Nigeria has ranked 154 out of 180 countries in the 2021 Corruption Perception Index, CPI indicating that the country dropped five places from 2020 ranking.
The Civil Society Legislative Advocacy Centre, CISLAC, and Transparency International, TI, released the report on Tuesday, January 25, 2022.
The index further revealed that Nigeria scored 24 out of 100 points in the 2021 CPI. The maximum points a country can score is 100 points, and the least is zero. Zero signifies the worst performing countries and 100, the best-ranked.
According to the Executive Director, CISLAC, Auwal Ibrahim Rafsanjani seven parameters are used for the ranking of countries.
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These parameters called weaknesses as were highlighted in the report as: The “Non-Compliance/Internal Control Weaknesses Issues in Ministries, Departmentsand Agencies (MDAs); Security Sector Corruption; Failure to Investigate High Profile Corruption Cases and prevent Illicit Financial Flows (IFFs); Absence of asset recovery, protection of whistle-blowers, and other key anti-corruption legal frameworks; Judicial Challenges; Corruption in the COVID-19 Response; and Twitter ban.
Ibrahim Rafsanjani said, “The CPI aggregates data from 8 (eight) different sources that provide perceptions by country experts and business people on the level of corruption in the public sector.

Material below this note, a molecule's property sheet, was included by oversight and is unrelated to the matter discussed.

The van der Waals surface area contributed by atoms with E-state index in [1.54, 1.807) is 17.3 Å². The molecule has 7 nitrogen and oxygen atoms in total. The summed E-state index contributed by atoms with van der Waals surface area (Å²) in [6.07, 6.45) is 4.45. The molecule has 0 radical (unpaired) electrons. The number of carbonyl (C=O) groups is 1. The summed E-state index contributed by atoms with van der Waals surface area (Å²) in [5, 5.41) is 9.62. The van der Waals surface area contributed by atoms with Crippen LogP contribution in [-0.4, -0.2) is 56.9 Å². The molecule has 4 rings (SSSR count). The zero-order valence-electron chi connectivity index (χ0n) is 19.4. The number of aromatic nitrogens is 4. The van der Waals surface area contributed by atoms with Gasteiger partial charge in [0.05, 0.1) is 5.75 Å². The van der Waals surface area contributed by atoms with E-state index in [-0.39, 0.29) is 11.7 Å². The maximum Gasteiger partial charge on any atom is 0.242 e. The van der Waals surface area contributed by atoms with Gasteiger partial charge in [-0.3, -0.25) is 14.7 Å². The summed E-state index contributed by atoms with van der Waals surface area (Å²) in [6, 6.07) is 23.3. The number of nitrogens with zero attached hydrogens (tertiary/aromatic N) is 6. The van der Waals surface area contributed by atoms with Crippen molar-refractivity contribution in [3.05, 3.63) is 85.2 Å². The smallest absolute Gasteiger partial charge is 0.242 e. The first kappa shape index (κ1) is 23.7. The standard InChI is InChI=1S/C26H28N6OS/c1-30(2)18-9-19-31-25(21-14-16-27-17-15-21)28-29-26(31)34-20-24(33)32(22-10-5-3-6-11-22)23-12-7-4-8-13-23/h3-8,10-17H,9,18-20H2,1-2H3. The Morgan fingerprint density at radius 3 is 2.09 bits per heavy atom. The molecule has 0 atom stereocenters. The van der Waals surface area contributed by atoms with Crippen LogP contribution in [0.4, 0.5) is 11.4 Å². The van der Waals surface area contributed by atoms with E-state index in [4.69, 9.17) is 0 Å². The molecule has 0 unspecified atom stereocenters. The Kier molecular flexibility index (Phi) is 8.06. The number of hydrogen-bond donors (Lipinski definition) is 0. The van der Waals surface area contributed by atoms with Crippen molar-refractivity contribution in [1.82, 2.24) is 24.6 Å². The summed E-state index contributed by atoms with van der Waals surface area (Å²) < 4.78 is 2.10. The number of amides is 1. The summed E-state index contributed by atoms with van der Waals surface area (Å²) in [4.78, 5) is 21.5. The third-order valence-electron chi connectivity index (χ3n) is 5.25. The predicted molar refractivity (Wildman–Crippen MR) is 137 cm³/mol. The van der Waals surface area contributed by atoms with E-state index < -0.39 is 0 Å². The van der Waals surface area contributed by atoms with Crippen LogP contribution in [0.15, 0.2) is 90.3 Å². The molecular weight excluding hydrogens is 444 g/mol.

“While the index does not show specific incidences of corruption in the country, it indicates the perception of corruption in Nigeria. The index is completely impartial, objective and globally acknowledged as the most widely used cross-country parameter for measuring corruption.
CISLAC/TI-Nigeria also explained some of the key weaknesses to have contributed to the fruitlessness recorded in the country’s fight against corruption.
“Security Sector Corruption: The systemic corruption in the Nigeria Police Force has sadly continued unabated and with the police at the frontline of Nigeria’s criminal justice system with enormous powers to investigate and prosecute crimes. This weakness puts the country in bad light.
“As a matter of fact, the Police was indicted by the Auditor General’s report on the “NonCompliance/Internal Control Weaknesses Issues in Ministries, Departments and Agencies (MDAs) published in November 2021” and Nigerians are still struggling to understand how 178,459 arms and ammunition were missing from the armoury of the Nigeria Police without trace. Of this figure, 88, 078 were AK 47 assault rifles and 3,907 assorted rifles and pistols. For context, these arms are enough to arm a force equivalent 3 to about 25% of the current strength of the Nigeria Police at 370,000 which gives an explanation on the level of insecurity in the country.
In addition to the above, the Auditor general’s report showed that over 17,000 police officers had future dates of employment with hundreds employed before their date of birth.
While Assistant Investigation Editor, CJID, Taiwo Adebayo identified Weakness 3: Failure to Investigate High Profile Corruption Cases and prevent Illicit Financial Flows (IFFs).